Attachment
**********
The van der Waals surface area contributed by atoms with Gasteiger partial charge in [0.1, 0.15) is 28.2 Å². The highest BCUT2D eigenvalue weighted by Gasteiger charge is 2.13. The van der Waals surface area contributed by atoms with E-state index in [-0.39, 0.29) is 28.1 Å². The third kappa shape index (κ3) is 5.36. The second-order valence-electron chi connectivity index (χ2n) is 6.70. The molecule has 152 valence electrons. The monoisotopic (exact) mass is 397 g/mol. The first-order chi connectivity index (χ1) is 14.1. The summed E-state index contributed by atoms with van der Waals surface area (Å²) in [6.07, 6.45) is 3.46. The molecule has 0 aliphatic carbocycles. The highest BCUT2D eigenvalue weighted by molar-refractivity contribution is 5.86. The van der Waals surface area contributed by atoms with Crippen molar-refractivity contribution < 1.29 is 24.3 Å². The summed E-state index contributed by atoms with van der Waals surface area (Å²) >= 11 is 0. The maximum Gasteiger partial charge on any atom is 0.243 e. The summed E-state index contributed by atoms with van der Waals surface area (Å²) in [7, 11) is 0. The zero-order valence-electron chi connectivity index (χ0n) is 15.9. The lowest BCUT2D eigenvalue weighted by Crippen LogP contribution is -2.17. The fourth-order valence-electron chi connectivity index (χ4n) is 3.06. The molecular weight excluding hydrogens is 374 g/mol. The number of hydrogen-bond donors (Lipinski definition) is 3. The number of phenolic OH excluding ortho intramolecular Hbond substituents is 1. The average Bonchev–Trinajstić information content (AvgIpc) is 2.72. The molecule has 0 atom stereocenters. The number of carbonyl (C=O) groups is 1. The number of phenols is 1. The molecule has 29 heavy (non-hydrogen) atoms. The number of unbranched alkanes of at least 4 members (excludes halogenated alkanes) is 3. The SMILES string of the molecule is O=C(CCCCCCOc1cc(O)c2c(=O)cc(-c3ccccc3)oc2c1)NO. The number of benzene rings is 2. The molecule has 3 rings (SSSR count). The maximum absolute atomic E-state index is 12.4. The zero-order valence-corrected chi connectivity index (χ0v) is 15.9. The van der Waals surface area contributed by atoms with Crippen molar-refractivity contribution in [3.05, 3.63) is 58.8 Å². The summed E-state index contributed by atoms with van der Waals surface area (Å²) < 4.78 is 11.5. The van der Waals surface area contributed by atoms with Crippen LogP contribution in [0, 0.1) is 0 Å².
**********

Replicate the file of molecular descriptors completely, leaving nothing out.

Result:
The van der Waals surface area contributed by atoms with Gasteiger partial charge in [0.1, 0.15) is 28.2 Å². The highest BCUT2D eigenvalue weighted by Gasteiger charge is 2.13. The van der Waals surface area contributed by atoms with E-state index in [-0.39, 0.29) is 28.1 Å². The third kappa shape index (κ3) is 5.36. The second-order valence-electron chi connectivity index (χ2n) is 6.70. The molecule has 152 valence electrons. The monoisotopic (exact) mass is 397 g/mol. The first-order chi connectivity index (χ1) is 14.1. The summed E-state index contributed by atoms with van der Waals surface area (Å²) in [6.07, 6.45) is 3.46. The molecule has 0 aliphatic carbocycles. The highest BCUT2D eigenvalue weighted by molar-refractivity contribution is 5.86. The van der Waals surface area contributed by atoms with Crippen molar-refractivity contribution < 1.29 is 24.3 Å². The summed E-state index contributed by atoms with van der Waals surface area (Å²) >= 11 is 0. The maximum Gasteiger partial charge on any atom is 0.243 e. The summed E-state index contributed by atoms with van der Waals surface area (Å²) in [7, 11) is 0. The zero-order valence-electron chi connectivity index (χ0n) is 15.9. The lowest BCUT2D eigenvalue weighted by Crippen LogP contribution is -2.17. The fourth-order valence-electron chi connectivity index (χ4n) is 3.06. The molecular weight excluding hydrogens is 374 g/mol. The number of hydrogen-bond donors (Lipinski definition) is 3. The number of phenolic OH excluding ortho intramolecular Hbond substituents is 1. The average Bonchev–Trinajstić information content (AvgIpc) is 2.72. The molecule has 0 atom stereocenters. The number of carbonyl (C=O) groups is 1. The number of phenols is 1. The molecule has 29 heavy (non-hydrogen) atoms. The number of unbranched alkanes of at least 4 members (excludes halogenated alkanes) is 3. The SMILES string of the molecule is O=C(CCCCCCOc1cc(O)c2c(=O)cc(-c3ccccc3)oc2c1)NO. The number of benzene rings is 2. The molecule has 3 rings (SSSR count). The maximum absolute atomic E-state index is 12.4. The zero-order valence-corrected chi connectivity index (χ0v) is 15.9. The van der Waals surface area contributed by atoms with Crippen molar-refractivity contribution in [3.05, 3.63) is 58.8 Å². The summed E-state index contributed by atoms with van der Waals surface area (Å²) < 4.78 is 11.5. The van der Waals surface area contributed by atoms with Crippen LogP contribution in [0, 0.1) is 0 Å².